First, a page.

This construction cannot of course be extended to pushdown automata -the product automaton would have needed two stacks. However, it can be made to work when one of the two automata is finite:

Theorem 3.5.2: The intersection of a context-free language with a regular lan-guage is a context-free lanlan-guage.

Proof: If L is a context-free language and R is a regular language, then L = L(Md for some pushdown automaton Ml

### =

(K1,I:,f1,6.1,SI,F1 ), and R

### =

L(M2) for some deterministic finite automaton M2 = (K2, I:, 6, S2, F2)' The idea is to combine these machines into a single pushdown automaton M that carries out computations by Ml and M2 in parallel and accepts only if both would have accepted. Specifically, let M

### =

(K, I:, f, 6., s, F), where

K

### =

Kl X K 2, the Cartesian product of the state sets of Ml and M2;

f

### =

f 1 ;

s = (Sl, S2);

F = Fl X F2, and

6., the transition relation, is defined as follows. For each transition of the pushdown automaton ((ql,a,,B), (Pl,'Y)) E 6.1 , and for each state q2 E K 2, we add to 6. the transition (( (ql, q2), a,

### 13),

((PI, 6( q2, a)), 'Y)); and for each transition of the form (( Ql, e, (3), (PI ,'Y)) E 6.1 and each state Q2 E K 2, we add to 6. the transition (( (Ql , Q2), e, ,8), UPI , Q2), 'Y))' That is, M passes from state (Ql, Q2) to state (Pl,P2) in the same way that Ml passes from state Ql to PI, except that in addition M keeps track of the change in the state of M2 caused by reading the same input.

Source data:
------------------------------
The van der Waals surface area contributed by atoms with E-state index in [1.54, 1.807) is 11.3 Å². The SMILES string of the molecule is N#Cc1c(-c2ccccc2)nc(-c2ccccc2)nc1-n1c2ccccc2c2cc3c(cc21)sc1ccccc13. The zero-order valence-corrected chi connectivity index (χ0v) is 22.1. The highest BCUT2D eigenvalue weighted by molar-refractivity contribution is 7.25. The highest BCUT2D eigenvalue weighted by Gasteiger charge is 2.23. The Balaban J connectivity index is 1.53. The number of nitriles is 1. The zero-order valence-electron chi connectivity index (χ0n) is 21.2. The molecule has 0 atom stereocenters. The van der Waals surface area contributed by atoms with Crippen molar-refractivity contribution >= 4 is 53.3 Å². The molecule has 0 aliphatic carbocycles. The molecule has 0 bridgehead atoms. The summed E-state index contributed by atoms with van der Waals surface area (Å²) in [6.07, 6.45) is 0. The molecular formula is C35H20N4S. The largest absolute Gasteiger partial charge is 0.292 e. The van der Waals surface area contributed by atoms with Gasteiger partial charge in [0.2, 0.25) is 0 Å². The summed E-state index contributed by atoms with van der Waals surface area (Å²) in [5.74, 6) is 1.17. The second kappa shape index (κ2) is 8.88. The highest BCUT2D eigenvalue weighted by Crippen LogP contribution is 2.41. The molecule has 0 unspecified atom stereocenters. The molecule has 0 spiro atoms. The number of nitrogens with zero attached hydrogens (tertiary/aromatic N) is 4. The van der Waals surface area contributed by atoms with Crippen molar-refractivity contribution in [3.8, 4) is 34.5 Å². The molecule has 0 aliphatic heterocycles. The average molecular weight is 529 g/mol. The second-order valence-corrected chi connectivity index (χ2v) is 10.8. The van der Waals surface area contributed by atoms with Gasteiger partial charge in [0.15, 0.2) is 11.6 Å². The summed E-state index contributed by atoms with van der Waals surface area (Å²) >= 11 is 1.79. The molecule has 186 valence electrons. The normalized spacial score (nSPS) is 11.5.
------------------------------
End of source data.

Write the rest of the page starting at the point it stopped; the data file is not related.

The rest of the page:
3.5: Languages that Are and Are Not Context-Free 145 It is easy to see that indeed w E L(M) if and only if w E L(M1)

### n

L(M2)' • Example 3.5.1: Let L consist of all strings of a's and b's with equal numbers of a's and b's but containing no substring abaa or babb. Then L is context-free, since it is the intersection of the language accepted by the pushdown automaton in Example 3.3.3 with the regular language {a, b} * - {a, b}*(abaaUbabb){ a, b}*.<)

A Pumping Theorem

Infinite context-free languages display periodicity of a somewhat subtler form than do regular languages. To understand this aspect of context-freeness we start from a familiar quantitative fact about parse trees. Let G

### =

(V, L, R, S) be a context-free grammar. The fanout of G, denoted ¢(G), is the largest number of symbols on the right-hand side of any rule in R. A path in a parse tree is a sequence of distinct nodes, each connected to the previous one by a line segment; the first node is the root, and the last node is a leaf. The length of the path is the number of line segments in it. The height of a parse tree is the length of the longest path in it.

Lemma 3.5.1: The yield of any parse tree of G of height h has length at most

¢(G)h.

Proof: The proof is by induction on h. When h = 1, then the parse tree is a rule of the grammar (this is Case 2 of the definition of a parse tree), and thus its yield has at most ¢( G)h

### =

¢( G) symbols.

Suppose then that the result is true for parse trees of height up to h

### 2

1.